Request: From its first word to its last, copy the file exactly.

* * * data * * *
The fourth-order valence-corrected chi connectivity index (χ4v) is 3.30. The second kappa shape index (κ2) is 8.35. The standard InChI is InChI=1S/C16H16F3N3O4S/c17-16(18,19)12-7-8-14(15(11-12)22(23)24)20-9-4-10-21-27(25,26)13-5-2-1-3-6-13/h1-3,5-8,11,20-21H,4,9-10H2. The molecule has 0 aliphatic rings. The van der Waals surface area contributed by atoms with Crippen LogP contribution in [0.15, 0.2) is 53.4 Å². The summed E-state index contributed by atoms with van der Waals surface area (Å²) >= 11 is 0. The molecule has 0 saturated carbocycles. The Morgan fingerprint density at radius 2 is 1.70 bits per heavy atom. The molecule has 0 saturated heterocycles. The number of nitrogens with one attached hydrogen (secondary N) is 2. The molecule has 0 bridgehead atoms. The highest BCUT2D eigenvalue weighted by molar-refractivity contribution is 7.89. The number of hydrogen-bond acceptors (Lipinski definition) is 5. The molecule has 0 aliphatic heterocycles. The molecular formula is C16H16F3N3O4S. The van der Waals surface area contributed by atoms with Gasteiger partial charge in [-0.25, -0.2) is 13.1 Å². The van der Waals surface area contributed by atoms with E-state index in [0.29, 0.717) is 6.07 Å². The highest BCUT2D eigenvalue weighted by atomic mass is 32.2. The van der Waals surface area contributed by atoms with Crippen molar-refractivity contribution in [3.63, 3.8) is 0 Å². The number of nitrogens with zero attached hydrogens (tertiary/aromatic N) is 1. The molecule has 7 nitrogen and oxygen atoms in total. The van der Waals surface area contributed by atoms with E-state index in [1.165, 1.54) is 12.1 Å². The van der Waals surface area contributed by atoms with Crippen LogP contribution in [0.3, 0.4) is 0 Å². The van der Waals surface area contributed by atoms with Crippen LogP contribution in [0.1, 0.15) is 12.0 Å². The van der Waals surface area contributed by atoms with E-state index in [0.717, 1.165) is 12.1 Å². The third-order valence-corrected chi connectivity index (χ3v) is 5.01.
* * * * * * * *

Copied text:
The fourth-order valence-corrected chi connectivity index (χ4v) is 3.30. The second kappa shape index (κ2) is 8.35. The standard InChI is InChI=1S/C16H16F3N3O4S/c17-16(18,19)12-7-8-14(15(11-12)22(23)24)20-9-4-10-21-27(25,26)13-5-2-1-3-6-13/h1-3,5-8,11,20-21H,4,9-10H2. The molecule has 0 aliphatic rings. The van der Waals surface area contributed by atoms with Crippen LogP contribution in [0.15, 0.2) is 53.4 Å². The summed E-state index contributed by atoms with van der Waals surface area (Å²) >= 11 is 0. The molecule has 0 saturated carbocycles. The Morgan fingerprint density at radius 2 is 1.70 bits per heavy atom. The molecule has 0 saturated heterocycles. The number of nitrogens with one attached hydrogen (secondary N) is 2. The molecule has 0 bridgehead atoms. The highest BCUT2D eigenvalue weighted by molar-refractivity contribution is 7.89. The number of hydrogen-bond acceptors (Lipinski definition) is 5. The molecule has 0 aliphatic heterocycles. The molecular formula is C16H16F3N3O4S. The van der Waals surface area contributed by atoms with Gasteiger partial charge in [-0.25, -0.2) is 13.1 Å². The van der Waals surface area contributed by atoms with E-state index in [0.29, 0.717) is 6.07 Å². The highest BCUT2D eigenvalue weighted by atomic mass is 32.2. The van der Waals surface area contributed by atoms with Crippen molar-refractivity contribution in [3.63, 3.8) is 0 Å². The number of nitrogens with zero attached hydrogens (tertiary/aromatic N) is 1. The molecule has 7 nitrogen and oxygen atoms in total. The van der Waals surface area contributed by atoms with E-state index in [1.165, 1.54) is 12.1 Å². The van der Waals surface area contributed by atoms with Crippen LogP contribution in [0.3, 0.4) is 0 Å². The van der Waals surface area contributed by atoms with Crippen LogP contribution in [0.1, 0.15) is 12.0 Å². The van der Waals surface area contributed by atoms with E-state index in [0.717, 1.165) is 12.1 Å². The third-order valence-corrected chi connectivity index (χ3v) is 5.01.